If we want to find a potential multi-bagger, often there are underlying trends that can provide clues. Firstly, we'd want to identify a growing return on capital employed (ROCE) and then alongside that, an ever-increasing base of capital employed. This shows us that it's a compounding machine, able to continually reinvest its earnings back into the business and generate higher returns. With that in mind, we've noticed some promising trends at SolarWinds (NYSE:SWI) so let's look a bit deeper.
What Is Return On Capital Employed (ROCE)?
Just to clarify if you're unsure, ROCE is a metric for evaluating how much pre-tax income (in percentage terms) a company earns on the capital invested in its business. Analysts use this formula to calculate it for SolarWinds:
Return on Capital Employed = Earnings Before Interest and Tax (EBIT) ÷ (Total Assets - Current Liabilities)
0.051 = US$140m ÷ (US$3.2b - US$430m) (Based on the trailing twelve months to March 2023).
Therefore, SolarWinds has an ROCE of 5.1%. Ultimately, that's a low return and it under-performs the Software industry average of 10%.
Above you can see how the current ROCE for SolarWinds compares to its prior returns on capital, but there's only so much you can tell from the past. If you're interested, you can view the analysts predictions in our free report on analyst forecasts for the company.
What Can We Tell From SolarWinds' ROCE Trend?
You'd find it hard not to be impressed with the ROCE trend at SolarWinds. The data shows that returns on capital have increased by 190% over the trailing five years. The company is now earning US$0.05 per dollar of capital employed. In regards to capital employed, SolarWinds appears to been achieving more with less, since the business is using 44% less capital to run its operation. SolarWinds may be selling some assets so it's worth investigating if the business has plans for future investments to increase returns further still.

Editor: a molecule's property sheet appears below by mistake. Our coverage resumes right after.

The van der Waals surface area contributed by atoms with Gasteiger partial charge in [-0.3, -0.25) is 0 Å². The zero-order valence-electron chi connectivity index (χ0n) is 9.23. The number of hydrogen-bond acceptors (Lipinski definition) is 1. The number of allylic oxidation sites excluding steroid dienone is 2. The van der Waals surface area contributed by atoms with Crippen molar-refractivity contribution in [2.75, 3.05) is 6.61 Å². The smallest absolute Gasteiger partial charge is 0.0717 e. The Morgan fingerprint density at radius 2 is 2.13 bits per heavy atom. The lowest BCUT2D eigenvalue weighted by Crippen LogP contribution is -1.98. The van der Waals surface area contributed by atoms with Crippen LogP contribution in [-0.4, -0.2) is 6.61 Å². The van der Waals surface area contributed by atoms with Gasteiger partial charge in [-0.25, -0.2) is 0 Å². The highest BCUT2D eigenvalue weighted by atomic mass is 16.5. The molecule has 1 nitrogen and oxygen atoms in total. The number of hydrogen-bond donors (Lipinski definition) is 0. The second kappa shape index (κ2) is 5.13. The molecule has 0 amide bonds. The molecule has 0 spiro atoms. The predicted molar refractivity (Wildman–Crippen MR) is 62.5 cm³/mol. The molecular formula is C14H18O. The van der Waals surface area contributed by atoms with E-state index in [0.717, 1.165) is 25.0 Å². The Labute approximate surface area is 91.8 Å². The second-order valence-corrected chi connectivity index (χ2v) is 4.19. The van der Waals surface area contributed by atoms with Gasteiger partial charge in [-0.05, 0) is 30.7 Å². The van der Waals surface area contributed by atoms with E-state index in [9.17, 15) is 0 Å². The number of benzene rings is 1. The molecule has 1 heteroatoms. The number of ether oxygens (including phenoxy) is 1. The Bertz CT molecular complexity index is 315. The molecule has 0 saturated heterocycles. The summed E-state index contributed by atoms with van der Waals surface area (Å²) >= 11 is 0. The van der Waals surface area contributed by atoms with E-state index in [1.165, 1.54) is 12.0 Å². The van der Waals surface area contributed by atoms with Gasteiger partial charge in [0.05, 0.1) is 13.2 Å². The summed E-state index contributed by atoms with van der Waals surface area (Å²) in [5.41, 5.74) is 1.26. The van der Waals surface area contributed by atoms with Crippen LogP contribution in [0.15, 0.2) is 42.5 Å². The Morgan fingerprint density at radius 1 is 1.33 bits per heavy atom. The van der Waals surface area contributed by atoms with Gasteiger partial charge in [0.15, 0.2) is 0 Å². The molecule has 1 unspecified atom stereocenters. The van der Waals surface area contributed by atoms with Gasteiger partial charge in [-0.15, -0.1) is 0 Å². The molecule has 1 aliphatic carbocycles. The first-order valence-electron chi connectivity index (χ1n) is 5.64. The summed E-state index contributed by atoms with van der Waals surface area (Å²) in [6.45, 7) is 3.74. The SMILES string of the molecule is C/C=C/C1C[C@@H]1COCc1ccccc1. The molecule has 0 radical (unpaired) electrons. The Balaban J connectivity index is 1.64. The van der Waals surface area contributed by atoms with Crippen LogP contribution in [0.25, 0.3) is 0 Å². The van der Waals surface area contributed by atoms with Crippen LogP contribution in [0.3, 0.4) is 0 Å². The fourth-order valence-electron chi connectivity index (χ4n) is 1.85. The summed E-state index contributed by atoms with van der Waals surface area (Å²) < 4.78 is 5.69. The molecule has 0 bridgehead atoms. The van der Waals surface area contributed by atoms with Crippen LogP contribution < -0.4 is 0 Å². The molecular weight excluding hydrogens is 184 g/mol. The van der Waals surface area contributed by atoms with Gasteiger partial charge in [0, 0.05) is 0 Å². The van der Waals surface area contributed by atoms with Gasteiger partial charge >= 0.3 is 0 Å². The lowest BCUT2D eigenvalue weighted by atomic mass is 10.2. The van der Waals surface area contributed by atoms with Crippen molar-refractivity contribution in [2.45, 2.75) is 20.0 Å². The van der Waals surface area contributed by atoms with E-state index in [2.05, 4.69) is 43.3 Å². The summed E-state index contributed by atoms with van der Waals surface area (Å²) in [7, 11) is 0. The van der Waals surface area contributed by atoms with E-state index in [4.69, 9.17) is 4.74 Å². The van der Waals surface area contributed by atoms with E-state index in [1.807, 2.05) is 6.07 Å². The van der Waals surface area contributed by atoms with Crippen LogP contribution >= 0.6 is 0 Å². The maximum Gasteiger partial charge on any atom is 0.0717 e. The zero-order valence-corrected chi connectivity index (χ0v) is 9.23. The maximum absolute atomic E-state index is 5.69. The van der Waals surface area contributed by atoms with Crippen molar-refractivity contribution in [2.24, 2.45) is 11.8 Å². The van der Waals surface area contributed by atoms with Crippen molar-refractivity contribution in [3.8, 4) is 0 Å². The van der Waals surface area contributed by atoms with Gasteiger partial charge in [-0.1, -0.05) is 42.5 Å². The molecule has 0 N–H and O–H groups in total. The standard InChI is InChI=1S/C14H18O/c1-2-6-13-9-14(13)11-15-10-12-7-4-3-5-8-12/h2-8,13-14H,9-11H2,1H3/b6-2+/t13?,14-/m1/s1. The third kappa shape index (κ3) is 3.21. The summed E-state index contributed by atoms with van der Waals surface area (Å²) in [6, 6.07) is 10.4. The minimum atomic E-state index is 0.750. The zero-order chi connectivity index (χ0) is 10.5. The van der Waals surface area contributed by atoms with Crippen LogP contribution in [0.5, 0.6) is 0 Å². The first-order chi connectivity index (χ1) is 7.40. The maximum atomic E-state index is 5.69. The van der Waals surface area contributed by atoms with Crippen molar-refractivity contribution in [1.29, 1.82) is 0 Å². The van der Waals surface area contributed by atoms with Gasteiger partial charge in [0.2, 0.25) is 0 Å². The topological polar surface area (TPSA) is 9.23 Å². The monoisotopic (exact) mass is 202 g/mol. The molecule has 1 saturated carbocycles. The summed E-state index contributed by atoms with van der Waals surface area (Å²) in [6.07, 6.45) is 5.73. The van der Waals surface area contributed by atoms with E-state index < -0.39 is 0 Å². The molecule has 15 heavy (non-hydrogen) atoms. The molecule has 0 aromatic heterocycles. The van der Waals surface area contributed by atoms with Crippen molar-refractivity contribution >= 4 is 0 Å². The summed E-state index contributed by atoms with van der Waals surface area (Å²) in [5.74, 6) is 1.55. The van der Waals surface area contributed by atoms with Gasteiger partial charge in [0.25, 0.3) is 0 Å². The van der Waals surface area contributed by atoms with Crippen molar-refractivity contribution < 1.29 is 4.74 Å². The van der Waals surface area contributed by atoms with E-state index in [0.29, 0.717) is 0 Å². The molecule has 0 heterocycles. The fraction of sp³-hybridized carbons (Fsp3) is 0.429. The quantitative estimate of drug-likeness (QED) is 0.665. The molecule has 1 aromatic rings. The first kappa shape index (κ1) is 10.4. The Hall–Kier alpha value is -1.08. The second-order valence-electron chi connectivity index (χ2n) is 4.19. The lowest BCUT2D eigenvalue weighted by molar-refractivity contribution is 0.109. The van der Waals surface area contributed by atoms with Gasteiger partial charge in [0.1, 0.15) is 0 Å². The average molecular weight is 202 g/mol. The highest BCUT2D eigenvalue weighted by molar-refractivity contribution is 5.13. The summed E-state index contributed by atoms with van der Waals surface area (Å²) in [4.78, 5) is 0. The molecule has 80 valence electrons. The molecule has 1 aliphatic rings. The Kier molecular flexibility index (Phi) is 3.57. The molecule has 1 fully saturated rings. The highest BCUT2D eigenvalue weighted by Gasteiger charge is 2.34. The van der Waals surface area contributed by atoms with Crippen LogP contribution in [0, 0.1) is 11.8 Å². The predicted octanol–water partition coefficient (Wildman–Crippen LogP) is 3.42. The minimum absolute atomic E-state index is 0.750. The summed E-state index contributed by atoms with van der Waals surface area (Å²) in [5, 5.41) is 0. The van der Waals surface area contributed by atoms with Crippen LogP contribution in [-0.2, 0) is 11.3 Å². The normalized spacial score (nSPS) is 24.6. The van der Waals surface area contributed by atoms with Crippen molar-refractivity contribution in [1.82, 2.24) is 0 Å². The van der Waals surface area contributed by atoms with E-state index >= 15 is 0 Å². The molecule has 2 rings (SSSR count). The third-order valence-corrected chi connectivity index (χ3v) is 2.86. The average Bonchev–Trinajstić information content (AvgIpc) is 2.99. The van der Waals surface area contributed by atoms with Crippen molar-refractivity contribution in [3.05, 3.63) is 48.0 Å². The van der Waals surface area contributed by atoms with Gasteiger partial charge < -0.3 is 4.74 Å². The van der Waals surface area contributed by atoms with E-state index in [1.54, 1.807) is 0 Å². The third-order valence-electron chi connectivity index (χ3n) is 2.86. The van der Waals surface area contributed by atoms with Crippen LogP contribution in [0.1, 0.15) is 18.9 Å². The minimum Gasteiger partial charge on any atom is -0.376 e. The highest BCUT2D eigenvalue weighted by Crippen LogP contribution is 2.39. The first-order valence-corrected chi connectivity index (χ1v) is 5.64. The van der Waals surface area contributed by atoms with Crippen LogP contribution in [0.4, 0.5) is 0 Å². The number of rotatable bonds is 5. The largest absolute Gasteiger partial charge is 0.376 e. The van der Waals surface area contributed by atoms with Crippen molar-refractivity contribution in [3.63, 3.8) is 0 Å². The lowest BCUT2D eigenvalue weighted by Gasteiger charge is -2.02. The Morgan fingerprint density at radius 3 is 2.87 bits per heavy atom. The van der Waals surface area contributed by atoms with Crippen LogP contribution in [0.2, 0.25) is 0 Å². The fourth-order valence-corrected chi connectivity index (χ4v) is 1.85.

The Key Takeaway
In the end, SolarWinds has proven it's capital allocation skills are good with those higher returns from less amount of capital. And since the stock has fallen 48% over the last three years, there might be an opportunity here. So researching this company further and determining whether or not these trends will continue seems justified.
On a separate note, we've found 1 warning sign for SolarWinds you'll probably want to know about.
If you want to search for solid companies with great earnings, check out this free list of companies with good balance sheets and impressive returns on equity.
Have feedback on this article? Concerned about the content? Get in touch with us directly. Alternatively, email editorial-team (at) simplywallst.com.
This article by Simply Wall St is general in nature. We provide commentary based on historical data and analyst forecasts only using an unbiased methodology and our articles are not intended to be financial advice. It does not constitute a recommendation to buy or sell any stock, and does not take account of your objectives, or your financial situation. We aim to bring you long-term focused analysis driven by fundamental data. Note that our analysis may not factor in the latest price-sensitive company announcements or qualitative material. Simply Wall St has no position in any stocks mentioned.
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